The first wave of trials for diabolical witchcraft

Research output: Chapter in Book/Report/Conference proceedingChapter

Abstract

This article discusses the first wave of trials for diabolical witchcraft. It suggests that when we examine the trials in a particular region, and when we read late medieval writings about witchcraft, we find that ideas were brought together in discernible but fragile coalescence, then sometimes diffused over broader areas, and in the process fused with ideas taken from different sources; and when we look back at the cluster which was once formed, we may find that in its diffusion it has become attenuated, with key notions abridged or omitted. The article suggests some of the ways this more complex pattern of coalescence and attenuation, diffusion, and fusion is reflected in sources from the late medieval West. It shows that what late medieval witch-hunters and demonologists bequeathed to early modern Europe was not a fixed set of convictions and anxieties, but a more complex network of issues that called to be resolved, and which eventually were, at great cost.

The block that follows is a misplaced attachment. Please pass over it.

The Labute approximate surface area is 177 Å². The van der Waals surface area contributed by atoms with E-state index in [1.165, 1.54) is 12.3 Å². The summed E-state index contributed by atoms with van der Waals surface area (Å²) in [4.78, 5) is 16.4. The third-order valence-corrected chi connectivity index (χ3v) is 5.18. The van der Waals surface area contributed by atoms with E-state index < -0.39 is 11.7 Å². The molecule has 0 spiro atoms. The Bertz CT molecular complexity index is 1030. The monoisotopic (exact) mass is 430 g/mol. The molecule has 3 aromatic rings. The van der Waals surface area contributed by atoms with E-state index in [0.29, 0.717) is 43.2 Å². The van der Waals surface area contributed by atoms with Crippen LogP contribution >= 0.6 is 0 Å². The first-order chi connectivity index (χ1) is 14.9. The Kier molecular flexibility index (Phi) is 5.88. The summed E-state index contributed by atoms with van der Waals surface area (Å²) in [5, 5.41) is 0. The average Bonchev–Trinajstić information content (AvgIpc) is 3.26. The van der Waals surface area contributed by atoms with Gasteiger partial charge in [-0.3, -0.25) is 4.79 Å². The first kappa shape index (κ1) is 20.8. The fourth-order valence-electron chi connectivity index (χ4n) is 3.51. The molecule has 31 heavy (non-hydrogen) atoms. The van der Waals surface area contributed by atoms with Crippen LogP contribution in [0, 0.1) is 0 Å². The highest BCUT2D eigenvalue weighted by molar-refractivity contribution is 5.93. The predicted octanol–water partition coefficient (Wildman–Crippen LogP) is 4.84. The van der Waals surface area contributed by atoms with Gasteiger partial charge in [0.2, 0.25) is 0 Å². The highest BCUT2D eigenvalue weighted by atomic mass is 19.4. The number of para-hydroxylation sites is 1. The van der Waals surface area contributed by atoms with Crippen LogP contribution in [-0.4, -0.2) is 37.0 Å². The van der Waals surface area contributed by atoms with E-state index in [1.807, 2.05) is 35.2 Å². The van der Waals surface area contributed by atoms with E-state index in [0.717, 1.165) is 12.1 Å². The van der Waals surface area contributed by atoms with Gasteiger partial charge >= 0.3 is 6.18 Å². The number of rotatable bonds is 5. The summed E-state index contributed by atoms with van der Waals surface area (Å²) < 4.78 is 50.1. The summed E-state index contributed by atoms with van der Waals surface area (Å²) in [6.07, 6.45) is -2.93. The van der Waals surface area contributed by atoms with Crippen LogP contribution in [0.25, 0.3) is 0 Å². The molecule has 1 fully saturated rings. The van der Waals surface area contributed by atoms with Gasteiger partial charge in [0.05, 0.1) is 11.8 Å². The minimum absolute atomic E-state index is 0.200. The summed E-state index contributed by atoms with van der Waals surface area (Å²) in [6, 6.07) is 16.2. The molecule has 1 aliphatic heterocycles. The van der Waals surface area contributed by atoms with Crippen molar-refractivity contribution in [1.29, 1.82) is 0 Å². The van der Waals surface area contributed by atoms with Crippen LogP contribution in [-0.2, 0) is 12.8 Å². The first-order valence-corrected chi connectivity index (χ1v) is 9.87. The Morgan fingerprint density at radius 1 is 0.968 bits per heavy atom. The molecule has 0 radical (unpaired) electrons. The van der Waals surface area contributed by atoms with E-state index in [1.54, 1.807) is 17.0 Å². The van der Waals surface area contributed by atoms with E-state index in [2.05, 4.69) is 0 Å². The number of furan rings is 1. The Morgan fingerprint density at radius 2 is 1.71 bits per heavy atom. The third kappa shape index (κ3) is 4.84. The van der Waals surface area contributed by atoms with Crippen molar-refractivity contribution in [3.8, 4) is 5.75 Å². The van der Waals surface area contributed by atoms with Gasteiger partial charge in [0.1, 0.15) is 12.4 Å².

Original languageEnglish (US)
Title of host publicationThe Oxford Handbook of Witchcraft in Early Modern Europe and Colonial America
EditorsBrian P Levack
PublisherOxford University Press
Pages159-178
Number of pages20
ISBN (Print)9780199578160
DOIs
StatePublished - 2013

Fingerprint Dive into the research topics of 'The first wave of trials for diabolical witchcraft'. Together they form a unique fingerprint.

Cite this